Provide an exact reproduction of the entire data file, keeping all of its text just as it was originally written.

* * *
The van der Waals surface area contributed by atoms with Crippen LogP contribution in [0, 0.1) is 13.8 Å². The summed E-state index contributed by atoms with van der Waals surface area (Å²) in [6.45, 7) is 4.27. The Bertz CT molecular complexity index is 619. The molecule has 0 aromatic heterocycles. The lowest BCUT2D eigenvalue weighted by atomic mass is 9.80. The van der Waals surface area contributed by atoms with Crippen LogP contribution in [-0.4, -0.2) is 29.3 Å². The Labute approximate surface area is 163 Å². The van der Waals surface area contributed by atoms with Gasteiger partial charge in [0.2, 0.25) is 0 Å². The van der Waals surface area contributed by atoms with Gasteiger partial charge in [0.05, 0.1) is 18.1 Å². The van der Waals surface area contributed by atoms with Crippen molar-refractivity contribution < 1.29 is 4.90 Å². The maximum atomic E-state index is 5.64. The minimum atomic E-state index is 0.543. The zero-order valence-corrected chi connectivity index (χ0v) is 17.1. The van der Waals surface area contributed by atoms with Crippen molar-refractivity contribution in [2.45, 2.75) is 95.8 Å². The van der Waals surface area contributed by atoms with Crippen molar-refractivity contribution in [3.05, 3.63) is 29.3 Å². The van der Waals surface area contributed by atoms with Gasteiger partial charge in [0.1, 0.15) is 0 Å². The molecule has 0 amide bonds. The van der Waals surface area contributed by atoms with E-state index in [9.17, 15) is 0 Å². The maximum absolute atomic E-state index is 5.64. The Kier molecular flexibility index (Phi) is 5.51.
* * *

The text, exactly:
The van der Waals surface area contributed by atoms with Crippen LogP contribution in [0, 0.1) is 13.8 Å². The summed E-state index contributed by atoms with van der Waals surface area (Å²) in [6.45, 7) is 4.27. The Bertz CT molecular complexity index is 619. The molecule has 0 aromatic heterocycles. The lowest BCUT2D eigenvalue weighted by atomic mass is 9.80. The van der Waals surface area contributed by atoms with Crippen LogP contribution in [-0.4, -0.2) is 29.3 Å². The Labute approximate surface area is 163 Å². The van der Waals surface area contributed by atoms with Gasteiger partial charge in [0.2, 0.25) is 0 Å². The van der Waals surface area contributed by atoms with Gasteiger partial charge in [0.05, 0.1) is 18.1 Å². The van der Waals surface area contributed by atoms with Crippen molar-refractivity contribution < 1.29 is 4.90 Å². The maximum atomic E-state index is 5.64. The minimum atomic E-state index is 0.543. The zero-order valence-corrected chi connectivity index (χ0v) is 17.1. The van der Waals surface area contributed by atoms with Crippen molar-refractivity contribution in [2.45, 2.75) is 95.8 Å². The van der Waals surface area contributed by atoms with Crippen molar-refractivity contribution in [3.05, 3.63) is 29.3 Å². The van der Waals surface area contributed by atoms with Gasteiger partial charge in [0.1, 0.15) is 0 Å². The molecule has 0 amide bonds. The van der Waals surface area contributed by atoms with E-state index in [9.17, 15) is 0 Å². The maximum absolute atomic E-state index is 5.64. The Kier molecular flexibility index (Phi) is 5.51.